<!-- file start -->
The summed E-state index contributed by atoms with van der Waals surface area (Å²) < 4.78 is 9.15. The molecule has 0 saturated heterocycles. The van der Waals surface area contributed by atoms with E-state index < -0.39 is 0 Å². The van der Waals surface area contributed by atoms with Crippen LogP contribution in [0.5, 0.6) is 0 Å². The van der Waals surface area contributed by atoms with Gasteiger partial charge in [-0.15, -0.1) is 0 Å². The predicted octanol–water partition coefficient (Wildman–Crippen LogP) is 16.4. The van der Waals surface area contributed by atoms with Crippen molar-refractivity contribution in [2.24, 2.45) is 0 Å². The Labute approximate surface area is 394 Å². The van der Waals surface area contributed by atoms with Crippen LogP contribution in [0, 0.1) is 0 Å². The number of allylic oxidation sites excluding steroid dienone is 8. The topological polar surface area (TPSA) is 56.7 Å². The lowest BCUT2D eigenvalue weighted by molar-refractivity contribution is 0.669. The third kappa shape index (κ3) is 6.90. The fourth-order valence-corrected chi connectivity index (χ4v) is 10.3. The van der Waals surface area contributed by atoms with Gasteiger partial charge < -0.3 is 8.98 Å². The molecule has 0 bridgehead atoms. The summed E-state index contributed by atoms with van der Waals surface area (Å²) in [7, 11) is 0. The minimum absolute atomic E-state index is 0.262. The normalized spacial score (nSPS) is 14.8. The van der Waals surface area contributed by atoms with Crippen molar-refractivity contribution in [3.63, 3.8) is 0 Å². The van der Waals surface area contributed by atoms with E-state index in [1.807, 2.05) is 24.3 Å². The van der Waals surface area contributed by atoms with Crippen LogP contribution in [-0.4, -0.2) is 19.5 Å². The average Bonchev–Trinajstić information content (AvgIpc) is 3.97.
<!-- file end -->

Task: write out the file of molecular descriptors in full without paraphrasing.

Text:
The summed E-state index contributed by atoms with van der Waals surface area (Å²) < 4.78 is 9.15. The molecule has 0 saturated heterocycles. The van der Waals surface area contributed by atoms with E-state index < -0.39 is 0 Å². The van der Waals surface area contributed by atoms with Crippen LogP contribution in [0.5, 0.6) is 0 Å². The van der Waals surface area contributed by atoms with Gasteiger partial charge in [-0.15, -0.1) is 0 Å². The predicted octanol–water partition coefficient (Wildman–Crippen LogP) is 16.4. The van der Waals surface area contributed by atoms with Crippen molar-refractivity contribution in [2.24, 2.45) is 0 Å². The Labute approximate surface area is 394 Å². The van der Waals surface area contributed by atoms with Crippen LogP contribution in [0, 0.1) is 0 Å². The number of allylic oxidation sites excluding steroid dienone is 8. The topological polar surface area (TPSA) is 56.7 Å². The lowest BCUT2D eigenvalue weighted by molar-refractivity contribution is 0.669. The third kappa shape index (κ3) is 6.90. The fourth-order valence-corrected chi connectivity index (χ4v) is 10.3. The van der Waals surface area contributed by atoms with Gasteiger partial charge < -0.3 is 8.98 Å². The molecule has 0 bridgehead atoms. The summed E-state index contributed by atoms with van der Waals surface area (Å²) in [7, 11) is 0. The minimum absolute atomic E-state index is 0.262. The normalized spacial score (nSPS) is 14.8. The van der Waals surface area contributed by atoms with Crippen molar-refractivity contribution in [3.63, 3.8) is 0 Å². The van der Waals surface area contributed by atoms with E-state index in [1.807, 2.05) is 24.3 Å². The van der Waals surface area contributed by atoms with Crippen LogP contribution in [-0.4, -0.2) is 19.5 Å². The average Bonchev–Trinajstić information content (AvgIpc) is 3.97.